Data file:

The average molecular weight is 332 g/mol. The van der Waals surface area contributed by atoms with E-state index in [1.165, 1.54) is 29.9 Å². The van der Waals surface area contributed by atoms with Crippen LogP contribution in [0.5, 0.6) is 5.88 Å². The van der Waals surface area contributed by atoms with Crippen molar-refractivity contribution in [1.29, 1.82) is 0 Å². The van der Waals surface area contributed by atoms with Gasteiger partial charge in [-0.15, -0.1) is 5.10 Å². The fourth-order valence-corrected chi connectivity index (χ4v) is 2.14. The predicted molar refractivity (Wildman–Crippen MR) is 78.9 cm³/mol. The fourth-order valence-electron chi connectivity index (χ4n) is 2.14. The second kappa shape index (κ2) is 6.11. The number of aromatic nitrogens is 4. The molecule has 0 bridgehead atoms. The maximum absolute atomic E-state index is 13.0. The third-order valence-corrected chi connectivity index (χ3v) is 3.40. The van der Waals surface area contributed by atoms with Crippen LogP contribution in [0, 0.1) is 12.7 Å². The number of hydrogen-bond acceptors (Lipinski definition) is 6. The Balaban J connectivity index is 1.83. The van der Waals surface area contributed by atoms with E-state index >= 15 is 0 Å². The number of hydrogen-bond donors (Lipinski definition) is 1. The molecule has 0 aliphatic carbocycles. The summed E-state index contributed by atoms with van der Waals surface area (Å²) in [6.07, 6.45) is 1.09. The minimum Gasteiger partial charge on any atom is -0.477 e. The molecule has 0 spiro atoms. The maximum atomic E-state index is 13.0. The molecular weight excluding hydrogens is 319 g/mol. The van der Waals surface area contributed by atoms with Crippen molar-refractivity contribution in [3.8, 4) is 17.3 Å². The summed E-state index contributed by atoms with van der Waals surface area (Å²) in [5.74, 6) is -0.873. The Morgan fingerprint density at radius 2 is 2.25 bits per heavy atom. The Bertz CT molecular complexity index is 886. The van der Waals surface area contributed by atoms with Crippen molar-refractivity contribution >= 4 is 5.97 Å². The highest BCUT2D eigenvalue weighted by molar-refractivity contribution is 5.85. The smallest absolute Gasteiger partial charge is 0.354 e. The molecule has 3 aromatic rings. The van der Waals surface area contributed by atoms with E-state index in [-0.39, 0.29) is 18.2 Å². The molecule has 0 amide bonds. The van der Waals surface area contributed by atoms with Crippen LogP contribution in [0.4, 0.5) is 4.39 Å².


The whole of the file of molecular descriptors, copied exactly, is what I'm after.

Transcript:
The average molecular weight is 332 g/mol. The van der Waals surface area contributed by atoms with E-state index in [1.165, 1.54) is 29.9 Å². The van der Waals surface area contributed by atoms with Crippen LogP contribution in [0.5, 0.6) is 5.88 Å². The van der Waals surface area contributed by atoms with Crippen molar-refractivity contribution in [1.29, 1.82) is 0 Å². The van der Waals surface area contributed by atoms with Gasteiger partial charge in [-0.15, -0.1) is 5.10 Å². The fourth-order valence-corrected chi connectivity index (χ4v) is 2.14. The predicted molar refractivity (Wildman–Crippen MR) is 78.9 cm³/mol. The fourth-order valence-electron chi connectivity index (χ4n) is 2.14. The second kappa shape index (κ2) is 6.11. The number of aromatic nitrogens is 4. The molecule has 0 bridgehead atoms. The maximum absolute atomic E-state index is 13.0. The third-order valence-corrected chi connectivity index (χ3v) is 3.40. The van der Waals surface area contributed by atoms with Crippen LogP contribution in [0, 0.1) is 12.7 Å². The number of hydrogen-bond acceptors (Lipinski definition) is 6. The Balaban J connectivity index is 1.83. The van der Waals surface area contributed by atoms with E-state index >= 15 is 0 Å². The number of hydrogen-bond donors (Lipinski definition) is 1. The molecule has 0 aliphatic carbocycles. The summed E-state index contributed by atoms with van der Waals surface area (Å²) in [6.07, 6.45) is 1.09. The minimum Gasteiger partial charge on any atom is -0.477 e. The molecule has 0 spiro atoms. The maximum atomic E-state index is 13.0. The molecular weight excluding hydrogens is 319 g/mol. The van der Waals surface area contributed by atoms with Crippen molar-refractivity contribution in [3.8, 4) is 17.3 Å². The summed E-state index contributed by atoms with van der Waals surface area (Å²) in [5.74, 6) is -0.873. The Morgan fingerprint density at radius 2 is 2.25 bits per heavy atom. The Bertz CT molecular complexity index is 886. The van der Waals surface area contributed by atoms with Crippen molar-refractivity contribution >= 4 is 5.97 Å². The highest BCUT2D eigenvalue weighted by molar-refractivity contribution is 5.85. The smallest absolute Gasteiger partial charge is 0.354 e. The molecule has 3 aromatic rings. The van der Waals surface area contributed by atoms with E-state index in [-0.39, 0.29) is 18.2 Å². The molecule has 0 amide bonds. The van der Waals surface area contributed by atoms with Crippen LogP contribution in [0.4, 0.5) is 4.39 Å².